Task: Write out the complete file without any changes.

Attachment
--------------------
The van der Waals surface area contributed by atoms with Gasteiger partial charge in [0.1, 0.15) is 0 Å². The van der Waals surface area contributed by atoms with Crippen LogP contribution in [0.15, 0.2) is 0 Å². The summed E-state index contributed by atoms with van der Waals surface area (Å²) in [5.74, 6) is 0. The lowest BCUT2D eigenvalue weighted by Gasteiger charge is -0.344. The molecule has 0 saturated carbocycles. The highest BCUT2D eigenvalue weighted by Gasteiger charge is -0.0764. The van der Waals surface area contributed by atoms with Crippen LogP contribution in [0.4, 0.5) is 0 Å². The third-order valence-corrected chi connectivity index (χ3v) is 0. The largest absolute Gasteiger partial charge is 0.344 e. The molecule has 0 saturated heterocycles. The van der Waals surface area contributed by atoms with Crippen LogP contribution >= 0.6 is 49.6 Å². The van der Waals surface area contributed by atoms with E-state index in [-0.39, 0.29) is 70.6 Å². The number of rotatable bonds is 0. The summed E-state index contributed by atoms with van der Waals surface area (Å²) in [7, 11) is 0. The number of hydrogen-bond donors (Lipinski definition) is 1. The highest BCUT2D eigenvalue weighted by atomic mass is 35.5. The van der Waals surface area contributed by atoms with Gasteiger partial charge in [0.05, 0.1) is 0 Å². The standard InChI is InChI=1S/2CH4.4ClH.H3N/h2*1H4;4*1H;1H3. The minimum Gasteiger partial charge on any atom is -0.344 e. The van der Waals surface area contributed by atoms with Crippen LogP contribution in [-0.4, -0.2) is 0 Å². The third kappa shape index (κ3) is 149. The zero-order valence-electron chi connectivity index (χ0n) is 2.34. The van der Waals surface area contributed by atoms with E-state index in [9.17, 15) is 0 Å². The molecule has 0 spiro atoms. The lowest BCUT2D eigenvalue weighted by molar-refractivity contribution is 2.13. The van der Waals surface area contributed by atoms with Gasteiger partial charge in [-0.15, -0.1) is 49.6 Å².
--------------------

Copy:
The van der Waals surface area contributed by atoms with Gasteiger partial charge in [0.1, 0.15) is 0 Å². The van der Waals surface area contributed by atoms with Crippen LogP contribution in [0.15, 0.2) is 0 Å². The summed E-state index contributed by atoms with van der Waals surface area (Å²) in [5.74, 6) is 0. The lowest BCUT2D eigenvalue weighted by Gasteiger charge is -0.344. The molecule has 0 saturated carbocycles. The highest BCUT2D eigenvalue weighted by Gasteiger charge is -0.0764. The van der Waals surface area contributed by atoms with Crippen LogP contribution in [0.4, 0.5) is 0 Å². The third-order valence-corrected chi connectivity index (χ3v) is 0. The largest absolute Gasteiger partial charge is 0.344 e. The molecule has 0 saturated heterocycles. The van der Waals surface area contributed by atoms with Crippen LogP contribution >= 0.6 is 49.6 Å². The van der Waals surface area contributed by atoms with E-state index in [-0.39, 0.29) is 70.6 Å². The number of rotatable bonds is 0. The summed E-state index contributed by atoms with van der Waals surface area (Å²) in [7, 11) is 0. The number of hydrogen-bond donors (Lipinski definition) is 1. The highest BCUT2D eigenvalue weighted by atomic mass is 35.5. The van der Waals surface area contributed by atoms with Gasteiger partial charge in [0.05, 0.1) is 0 Å². The standard InChI is InChI=1S/2CH4.4ClH.H3N/h2*1H4;4*1H;1H3. The minimum Gasteiger partial charge on any atom is -0.344 e. The van der Waals surface area contributed by atoms with Crippen LogP contribution in [-0.4, -0.2) is 0 Å². The third kappa shape index (κ3) is 149. The zero-order valence-electron chi connectivity index (χ0n) is 2.34. The van der Waals surface area contributed by atoms with E-state index in [9.17, 15) is 0 Å². The molecule has 0 spiro atoms. The lowest BCUT2D eigenvalue weighted by molar-refractivity contribution is 2.13. The van der Waals surface area contributed by atoms with Gasteiger partial charge in [-0.15, -0.1) is 49.6 Å².